Middlebury official, citizen accept court diversion offer
MIDDLEBURY — A Middlebury official and a former resident who were involved in an Aug. 9 scuffle at the town offices have accepted court diversion to resolve their respective citations for disorderly conduct.
A citizen named Rocket and Jamie Gaucher, director of the town’s Office of Business Development & Innovation, were scheduled to answer to the misdemeanor charges in Addison Superior Court, criminal division, on Monday. But both accepted an offer from the Addison County State’s Attorney’s Office to forego their respective arraignments and instead get an opportunity to resolve their cases through the Balanced and Restorative Justice Program (BARJ) of Addison County.
This means Rocket’s and Gaucher’s respective court files — including the Middlebury Police Department’s investigation report on the case — will remain sealed and they will carry no criminal record if they successfully complete the BARJ program.
Both Gaucher and Rocket declined comment on the resolution of the case.
Middlebury police reported the Aug. 9 incident began as a verbal confrontation outside the municipal building — on the walkway between the library and municipal building — shortly before 8:30 a.m. Primary elections were in progress inside the municipal building at the time and people were inside queuing up to vote, according to police. The town offices were also open at the time to both the staff and public.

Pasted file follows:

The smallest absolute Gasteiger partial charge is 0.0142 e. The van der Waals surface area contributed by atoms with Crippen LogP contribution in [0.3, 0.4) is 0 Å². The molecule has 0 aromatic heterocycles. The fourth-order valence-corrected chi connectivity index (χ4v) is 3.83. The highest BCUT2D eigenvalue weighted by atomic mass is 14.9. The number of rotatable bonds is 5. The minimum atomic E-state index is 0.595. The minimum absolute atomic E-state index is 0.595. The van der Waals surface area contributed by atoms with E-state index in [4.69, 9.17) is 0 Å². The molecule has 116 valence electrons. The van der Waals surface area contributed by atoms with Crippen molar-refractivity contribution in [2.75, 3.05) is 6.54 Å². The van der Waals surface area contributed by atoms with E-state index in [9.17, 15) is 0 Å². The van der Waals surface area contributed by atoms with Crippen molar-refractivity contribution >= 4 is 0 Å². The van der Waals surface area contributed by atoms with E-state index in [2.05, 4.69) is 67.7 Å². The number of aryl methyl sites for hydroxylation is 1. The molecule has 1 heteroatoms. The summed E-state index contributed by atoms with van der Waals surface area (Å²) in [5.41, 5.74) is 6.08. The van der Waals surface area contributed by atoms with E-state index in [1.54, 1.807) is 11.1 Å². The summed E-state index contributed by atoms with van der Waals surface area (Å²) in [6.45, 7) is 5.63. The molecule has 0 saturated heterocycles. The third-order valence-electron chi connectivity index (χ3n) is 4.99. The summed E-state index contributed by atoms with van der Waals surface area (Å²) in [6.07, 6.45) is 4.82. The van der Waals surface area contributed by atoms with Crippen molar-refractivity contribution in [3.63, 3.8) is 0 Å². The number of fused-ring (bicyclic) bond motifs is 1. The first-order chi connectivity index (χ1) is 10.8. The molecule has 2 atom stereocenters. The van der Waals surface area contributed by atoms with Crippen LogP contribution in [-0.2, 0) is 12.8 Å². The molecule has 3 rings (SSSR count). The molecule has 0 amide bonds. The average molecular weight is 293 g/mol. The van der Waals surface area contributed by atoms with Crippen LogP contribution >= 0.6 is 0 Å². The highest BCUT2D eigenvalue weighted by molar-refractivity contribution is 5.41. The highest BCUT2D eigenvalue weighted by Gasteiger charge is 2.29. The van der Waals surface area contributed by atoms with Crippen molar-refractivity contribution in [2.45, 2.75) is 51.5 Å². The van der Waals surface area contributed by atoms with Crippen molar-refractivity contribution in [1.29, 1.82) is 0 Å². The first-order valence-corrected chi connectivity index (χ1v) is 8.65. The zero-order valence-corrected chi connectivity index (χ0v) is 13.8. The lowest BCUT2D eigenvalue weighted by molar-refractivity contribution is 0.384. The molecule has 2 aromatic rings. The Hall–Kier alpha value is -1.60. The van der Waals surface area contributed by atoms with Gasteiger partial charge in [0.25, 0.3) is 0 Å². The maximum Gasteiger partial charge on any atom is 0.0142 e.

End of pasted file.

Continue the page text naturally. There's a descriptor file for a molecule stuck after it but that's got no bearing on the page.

The confrontation continued in the stairwell of the municipal building and escalated to a physical fight on the second floor landing, police reported. In the ensuing melee, Gaucher received head and facial lacerations and bruises, while Rocket received contusions on the forehead. Both later sought medical treatment, reporting they had received concussions, according to the police record.
Both men subsequently filed temporary “no-stalking orders” against one another, according to Middlebury police.
Gaucher was initially placed on administrative leave, with pay, and returned to work a few weeks later following the conclusion of an independent investigation into the incident.
Here’s how the BARJ process works: A defendant has his or her case reviewed by the state prosecutor. If the prosecutor determines the infraction is relatively minor and the defendant has no criminal record (or a brief criminal history), the defendant can be recommended as a candidate for BARJ.
The defendant speaks about his or her case with the BARJ board of directors, which often includes some current or former law enforcement officials. The defendant and BARJ board agree on a contract, which might call for the defendant to perform community service, write a letter of apology, or some other form of restitution. If the defendant successfully completes the contract within the specified period of time, the state prosecutor will drop the criminal case and the defendant will carry no record of the incident. If the defendant does not complete the contract, the prosecutor will take the case back to court.
Reporter John Flowers is at firstname.lastname@example.org.